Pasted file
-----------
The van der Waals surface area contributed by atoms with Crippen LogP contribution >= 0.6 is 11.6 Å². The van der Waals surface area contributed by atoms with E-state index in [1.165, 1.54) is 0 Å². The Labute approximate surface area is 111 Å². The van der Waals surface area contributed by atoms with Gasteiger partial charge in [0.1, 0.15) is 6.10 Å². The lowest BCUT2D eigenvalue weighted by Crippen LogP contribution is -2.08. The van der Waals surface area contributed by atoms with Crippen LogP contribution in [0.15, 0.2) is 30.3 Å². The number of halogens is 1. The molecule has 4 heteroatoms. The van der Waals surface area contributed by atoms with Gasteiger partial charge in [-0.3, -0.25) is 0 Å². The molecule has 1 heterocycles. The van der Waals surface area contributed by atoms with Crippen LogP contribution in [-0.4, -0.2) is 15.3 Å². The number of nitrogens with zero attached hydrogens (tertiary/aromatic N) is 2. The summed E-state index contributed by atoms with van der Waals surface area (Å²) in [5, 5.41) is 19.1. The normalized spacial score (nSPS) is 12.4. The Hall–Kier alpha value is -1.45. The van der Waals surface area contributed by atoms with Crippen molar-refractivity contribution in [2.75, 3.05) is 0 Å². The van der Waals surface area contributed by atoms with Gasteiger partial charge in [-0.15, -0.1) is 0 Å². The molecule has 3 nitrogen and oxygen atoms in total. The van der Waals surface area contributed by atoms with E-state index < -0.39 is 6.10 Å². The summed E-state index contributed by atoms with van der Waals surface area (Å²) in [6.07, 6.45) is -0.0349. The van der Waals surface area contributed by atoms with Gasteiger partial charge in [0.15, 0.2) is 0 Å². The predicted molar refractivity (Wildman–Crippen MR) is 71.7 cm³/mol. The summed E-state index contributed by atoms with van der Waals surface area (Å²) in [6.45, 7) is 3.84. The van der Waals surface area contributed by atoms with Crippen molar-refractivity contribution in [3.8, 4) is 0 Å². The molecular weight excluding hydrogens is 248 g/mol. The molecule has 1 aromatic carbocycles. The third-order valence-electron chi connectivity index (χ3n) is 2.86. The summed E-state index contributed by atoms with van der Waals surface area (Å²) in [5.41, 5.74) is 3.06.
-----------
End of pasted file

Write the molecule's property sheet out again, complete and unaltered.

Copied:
The van der Waals surface area contributed by atoms with Crippen LogP contribution >= 0.6 is 11.6 Å². The van der Waals surface area contributed by atoms with E-state index in [1.165, 1.54) is 0 Å². The Labute approximate surface area is 111 Å². The van der Waals surface area contributed by atoms with Gasteiger partial charge in [0.1, 0.15) is 6.10 Å². The lowest BCUT2D eigenvalue weighted by Crippen LogP contribution is -2.08. The van der Waals surface area contributed by atoms with Crippen LogP contribution in [0.15, 0.2) is 30.3 Å². The number of halogens is 1. The molecule has 4 heteroatoms. The van der Waals surface area contributed by atoms with Gasteiger partial charge in [-0.3, -0.25) is 0 Å². The molecule has 1 heterocycles. The van der Waals surface area contributed by atoms with Crippen LogP contribution in [-0.4, -0.2) is 15.3 Å². The number of nitrogens with zero attached hydrogens (tertiary/aromatic N) is 2. The summed E-state index contributed by atoms with van der Waals surface area (Å²) in [5, 5.41) is 19.1. The normalized spacial score (nSPS) is 12.4. The Hall–Kier alpha value is -1.45. The van der Waals surface area contributed by atoms with Crippen molar-refractivity contribution in [2.75, 3.05) is 0 Å². The van der Waals surface area contributed by atoms with Gasteiger partial charge in [-0.15, -0.1) is 0 Å². The molecule has 3 nitrogen and oxygen atoms in total. The van der Waals surface area contributed by atoms with E-state index < -0.39 is 6.10 Å². The summed E-state index contributed by atoms with van der Waals surface area (Å²) in [6.07, 6.45) is -0.0349. The van der Waals surface area contributed by atoms with Gasteiger partial charge in [0.15, 0.2) is 0 Å². The predicted molar refractivity (Wildman–Crippen MR) is 71.7 cm³/mol. The summed E-state index contributed by atoms with van der Waals surface area (Å²) in [6.45, 7) is 3.84. The van der Waals surface area contributed by atoms with Crippen molar-refractivity contribution in [3.8, 4) is 0 Å². The molecular weight excluding hydrogens is 248 g/mol. The molecule has 1 aromatic carbocycles. The third-order valence-electron chi connectivity index (χ3n) is 2.86. The summed E-state index contributed by atoms with van der Waals surface area (Å²) in [5.41, 5.74) is 3.06.